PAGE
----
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Building Self-Esteem by Fostering Individuality

Angela Oswalt Morelli , MSW, edited by Mark Dombeck, Ph.D. Updated: Apr 20th 2016

Another way that parents can encourage their children's healthy self-esteem is by encouraging healthy expressions of individuality. Children begin to crave and to assert their individuality towards the later part of middle childhood. As they do, their ideas about how to become independent are shaped by sometimes conflicting external and internal demands; the conflict between what other people want them to be interested in, and what they themselves find intrinsically interesting. Typically, people's intrinsic interests tend to get drowned out by the press of external voices (from peer pressure, parental demands and marketing) which try to define what people should aspire to and what they should think. In our view, healthy self-esteem depends on a proper balance forming between these inner and outer voices, however. Therefore it is important for parents to help children learn to listen to both parts of the conversation.

Distinguishing Needs from Wants

If left to their own devices it is fairly likely that many children will succumb to media marketing and learn to express their individuality through their acquisition of status objects like clothes, shoes, video games, technological gadgets, and other possessions. Often, children will come to rely on such possessions to make them seem "cool" or accepted by peers, the idea being that they must be valuable, desirable people if they have valuable, desirable things in their possession. This is implicitly a damaging idea, however, as it reinforces the idea that children are not intrinsically valuable; that their own personalities and qualities aren't enough to make and to keep friends. As well, it is an impractical idea, because most families simply cannot afford to buy their children all, or even most of the many things they "just need to have."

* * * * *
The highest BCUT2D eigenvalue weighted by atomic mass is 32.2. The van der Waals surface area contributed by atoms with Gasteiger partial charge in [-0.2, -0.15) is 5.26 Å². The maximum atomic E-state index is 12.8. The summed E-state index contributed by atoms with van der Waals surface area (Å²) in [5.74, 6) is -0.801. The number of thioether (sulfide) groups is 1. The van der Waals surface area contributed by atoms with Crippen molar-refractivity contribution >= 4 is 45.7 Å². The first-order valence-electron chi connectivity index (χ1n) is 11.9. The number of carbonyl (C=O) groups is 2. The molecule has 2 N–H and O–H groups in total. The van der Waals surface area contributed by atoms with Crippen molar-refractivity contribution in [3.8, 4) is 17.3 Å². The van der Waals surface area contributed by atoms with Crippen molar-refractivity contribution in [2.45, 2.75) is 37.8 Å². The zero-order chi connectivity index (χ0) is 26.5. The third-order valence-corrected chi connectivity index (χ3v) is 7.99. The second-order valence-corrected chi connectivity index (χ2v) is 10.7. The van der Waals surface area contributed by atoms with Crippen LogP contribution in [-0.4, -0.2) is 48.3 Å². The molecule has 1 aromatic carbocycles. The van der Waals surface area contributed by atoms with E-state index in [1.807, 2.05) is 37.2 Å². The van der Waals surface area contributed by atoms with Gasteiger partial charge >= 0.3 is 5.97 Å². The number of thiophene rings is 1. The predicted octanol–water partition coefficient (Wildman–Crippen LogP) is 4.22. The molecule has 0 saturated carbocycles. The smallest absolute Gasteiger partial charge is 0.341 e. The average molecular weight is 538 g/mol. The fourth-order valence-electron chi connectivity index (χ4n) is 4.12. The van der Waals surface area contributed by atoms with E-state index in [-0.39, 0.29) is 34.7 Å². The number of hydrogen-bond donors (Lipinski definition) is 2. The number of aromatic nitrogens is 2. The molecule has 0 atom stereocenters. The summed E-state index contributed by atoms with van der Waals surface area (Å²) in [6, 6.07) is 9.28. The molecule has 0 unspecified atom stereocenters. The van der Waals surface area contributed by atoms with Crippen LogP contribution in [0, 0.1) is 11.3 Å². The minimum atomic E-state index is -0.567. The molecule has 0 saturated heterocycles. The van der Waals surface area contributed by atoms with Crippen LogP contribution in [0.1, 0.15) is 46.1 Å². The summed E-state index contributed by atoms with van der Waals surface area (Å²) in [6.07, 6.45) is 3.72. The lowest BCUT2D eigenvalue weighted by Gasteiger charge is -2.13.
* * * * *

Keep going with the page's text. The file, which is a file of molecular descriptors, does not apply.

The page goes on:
Parents can combat children's implicit belief that they are not valuable to others on their own merits by teaching them the difference between "needs" and "wants". A "need" is something necessary to maintain important aspects of one's life, such as health, safety and education. For example, groceries, rent or mortgage payments, heating oil or gas, winter coats, shoes, medications, toothpaste, notebooks, and pencils are all needs. However, while children need shoes and notebooks, they do not necessarily need expensive shoes or notebooks endorsed by the latest sports or singing star. Celebrity endorsed shoes would be examples of "wants", where "wants" are understood to be any other objects that would be fun or enjoyable to have but which are not necessary for the family's basic survival.

Some families struggle just to pay the basic bills that are family "needs" and do not have money left over for their children's "wants." Other families may have enough money for the family's needs and also some of their children's "wants." Both families have opportunities to guide their children to distinguish wants from needs and to determine which "wants" are most important to them, and why. For instance, one child's family may only be able to afford generic tennis sneakers even though the child wants the ones endorsed by a famous basketball player. This may be an important lesson for the child to learn: Dad needs steel-toe boots in order to perform his job safely but famous sneakers have no similar value or importance. In another family, a girl might have to choose between getting an art set and a pair of designer jeans that all her friends are wearing. Assuming that this young lady enjoys art, she might be well advised to choose the art set on the grounds that she will really enjoy the art set and find daily enjoyment in it; whereas the jeans would be more about pleasing her friends and gaining their approval.